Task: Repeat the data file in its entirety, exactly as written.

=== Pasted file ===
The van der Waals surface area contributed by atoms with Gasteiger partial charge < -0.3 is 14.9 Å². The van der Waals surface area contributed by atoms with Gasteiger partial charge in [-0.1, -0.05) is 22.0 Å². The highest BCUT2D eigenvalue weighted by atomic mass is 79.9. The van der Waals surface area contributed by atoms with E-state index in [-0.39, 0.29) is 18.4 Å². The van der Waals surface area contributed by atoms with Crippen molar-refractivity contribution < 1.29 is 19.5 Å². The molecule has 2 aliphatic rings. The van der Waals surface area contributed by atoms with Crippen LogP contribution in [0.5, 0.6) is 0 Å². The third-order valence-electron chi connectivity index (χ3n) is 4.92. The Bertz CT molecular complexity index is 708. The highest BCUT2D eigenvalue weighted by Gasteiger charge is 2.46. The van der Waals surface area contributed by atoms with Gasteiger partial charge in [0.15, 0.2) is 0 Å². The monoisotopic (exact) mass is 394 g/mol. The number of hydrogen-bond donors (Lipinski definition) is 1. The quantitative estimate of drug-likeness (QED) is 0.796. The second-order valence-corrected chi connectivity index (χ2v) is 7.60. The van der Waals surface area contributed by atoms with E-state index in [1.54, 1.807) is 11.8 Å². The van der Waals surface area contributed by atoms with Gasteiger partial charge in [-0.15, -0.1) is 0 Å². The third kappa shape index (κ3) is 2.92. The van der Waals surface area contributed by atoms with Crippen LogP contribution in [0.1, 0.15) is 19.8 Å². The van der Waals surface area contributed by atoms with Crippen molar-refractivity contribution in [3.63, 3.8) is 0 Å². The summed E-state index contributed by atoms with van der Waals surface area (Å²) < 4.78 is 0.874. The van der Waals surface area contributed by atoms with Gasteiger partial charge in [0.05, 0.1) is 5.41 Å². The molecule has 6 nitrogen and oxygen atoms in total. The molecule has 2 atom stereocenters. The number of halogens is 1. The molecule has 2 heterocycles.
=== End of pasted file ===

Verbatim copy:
The van der Waals surface area contributed by atoms with Gasteiger partial charge < -0.3 is 14.9 Å². The van der Waals surface area contributed by atoms with Gasteiger partial charge in [-0.1, -0.05) is 22.0 Å². The highest BCUT2D eigenvalue weighted by atomic mass is 79.9. The van der Waals surface area contributed by atoms with E-state index in [-0.39, 0.29) is 18.4 Å². The van der Waals surface area contributed by atoms with Crippen molar-refractivity contribution < 1.29 is 19.5 Å². The molecule has 2 aliphatic rings. The van der Waals surface area contributed by atoms with Crippen LogP contribution in [0.5, 0.6) is 0 Å². The third-order valence-electron chi connectivity index (χ3n) is 4.92. The Bertz CT molecular complexity index is 708. The highest BCUT2D eigenvalue weighted by Gasteiger charge is 2.46. The van der Waals surface area contributed by atoms with Gasteiger partial charge in [0.15, 0.2) is 0 Å². The monoisotopic (exact) mass is 394 g/mol. The number of hydrogen-bond donors (Lipinski definition) is 1. The quantitative estimate of drug-likeness (QED) is 0.796. The second-order valence-corrected chi connectivity index (χ2v) is 7.60. The van der Waals surface area contributed by atoms with E-state index in [1.54, 1.807) is 11.8 Å². The van der Waals surface area contributed by atoms with Gasteiger partial charge in [-0.15, -0.1) is 0 Å². The third kappa shape index (κ3) is 2.92. The van der Waals surface area contributed by atoms with Crippen LogP contribution in [0.1, 0.15) is 19.8 Å². The van der Waals surface area contributed by atoms with Crippen molar-refractivity contribution in [3.63, 3.8) is 0 Å². The summed E-state index contributed by atoms with van der Waals surface area (Å²) < 4.78 is 0.874. The van der Waals surface area contributed by atoms with Gasteiger partial charge in [0.05, 0.1) is 5.41 Å². The molecule has 6 nitrogen and oxygen atoms in total. The molecule has 2 atom stereocenters. The number of halogens is 1. The molecule has 2 heterocycles.